Utica Mutual Insurance Co. v. Munich Reinsurance America, Inc.
Issue Discussed: DJ Expenses / Costs within or in Addition to Limits
Submitted by Amy Piccola
Date Promulgated: December 4, 2014
Utica Mutual Insurance Co. v. Munich Reinsurance America, Inc., 594 Fed. Appx. 700 (2d Cir. 2014)
Court: U.S. Court of Appeals for the Second Circuit
Issue Decided: Whether reinsurer’s liability for expenses was subject to facultative reinsurance certificate’s liability limit.
Submitted By: Amy L. Piccola
The U.S. Court of Appeals for the Second Circuit found that “[t]he fact that Munich’s obligation to indemnify Utica against ‘losses or damages’ is expressly made ‘subject to’ the Certificate’s limit of liability suggests that the parties intended to exclude Munich’s liability for expenses — which is not expressly made ‘subject to’ the limit of liability — from that limit.” However, the Court also stated that “Utica’s interpretation is not obviously correct” because Munich Re’s “liability for settlement payments is not expressly made ‘subject to’ the Certificate’s $5 million limit of liability, yet Utica does not argue that the limit of liability excludes settlements.”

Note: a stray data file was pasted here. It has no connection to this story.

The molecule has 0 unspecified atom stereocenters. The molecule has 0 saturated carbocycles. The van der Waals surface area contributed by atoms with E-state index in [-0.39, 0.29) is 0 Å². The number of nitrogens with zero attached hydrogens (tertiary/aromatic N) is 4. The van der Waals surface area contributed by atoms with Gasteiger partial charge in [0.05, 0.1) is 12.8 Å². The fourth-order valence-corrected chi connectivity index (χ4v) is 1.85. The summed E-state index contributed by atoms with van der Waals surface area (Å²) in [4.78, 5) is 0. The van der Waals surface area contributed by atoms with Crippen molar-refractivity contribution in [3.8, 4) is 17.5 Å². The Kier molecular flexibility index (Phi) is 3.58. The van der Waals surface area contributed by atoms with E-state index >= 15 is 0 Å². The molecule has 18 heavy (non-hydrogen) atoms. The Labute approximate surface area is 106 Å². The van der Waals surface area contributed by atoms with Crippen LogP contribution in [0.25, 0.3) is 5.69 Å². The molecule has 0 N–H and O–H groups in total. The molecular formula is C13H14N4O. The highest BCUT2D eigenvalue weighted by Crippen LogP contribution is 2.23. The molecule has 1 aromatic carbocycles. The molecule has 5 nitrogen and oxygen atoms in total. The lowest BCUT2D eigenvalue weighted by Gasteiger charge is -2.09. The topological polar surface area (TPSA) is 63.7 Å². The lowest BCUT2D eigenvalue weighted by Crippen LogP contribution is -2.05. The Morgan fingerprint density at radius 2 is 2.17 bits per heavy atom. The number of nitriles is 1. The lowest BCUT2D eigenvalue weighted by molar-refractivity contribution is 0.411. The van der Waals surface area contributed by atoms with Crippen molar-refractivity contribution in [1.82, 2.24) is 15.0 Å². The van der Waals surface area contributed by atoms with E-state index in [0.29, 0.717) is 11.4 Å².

The Court therefore concluded that the certificate was “ambiguous as to whether its limit of liability includes expenses” and remanded the matter to the District Court. The Court directed that on remand, extrinsic evidence must be considered in construing the certificate, and that further development of the record may be necessary
The Court of Appeals for the Second Circuit distinguished its earlier decision in Bellefonte Reinsurance Co. v. Aetna Casualty & Surety Co., which established the oft-challenged rule that reinsurers may cap their losses under facultative certificates at the stated amount on the face of a certificate, as well as Unigard Security Insurance Co. v. North River Insurance Co. and Excess Insurance Co., Ltd. v. Factory Mutual Insurance, later cases adopting Bellefonte.
According to the Second Circuit, Bellefonte and Unigard “turned on a provision in the policies at issue that expressly made all of the reinsurers’ obligations ‘subject to’ the limit of liability; they did not hold that a limit of liability, without such ‘subject to’ language, is presumptively expense-inclusive.” The Court also explained that it did not read Excess Insurance “as holding that any presumption of expense-inclusiveness can be rebutted only through express language or a separate limit for expenses.”
 Amy L. Piccola is an Associate in Saul Ewing LLP’s Insurance Practice Group.
 903 F.2d 910 (2d Cir. 1990).
 4 F.3d 1049 (2d Cir. July 31, 1993).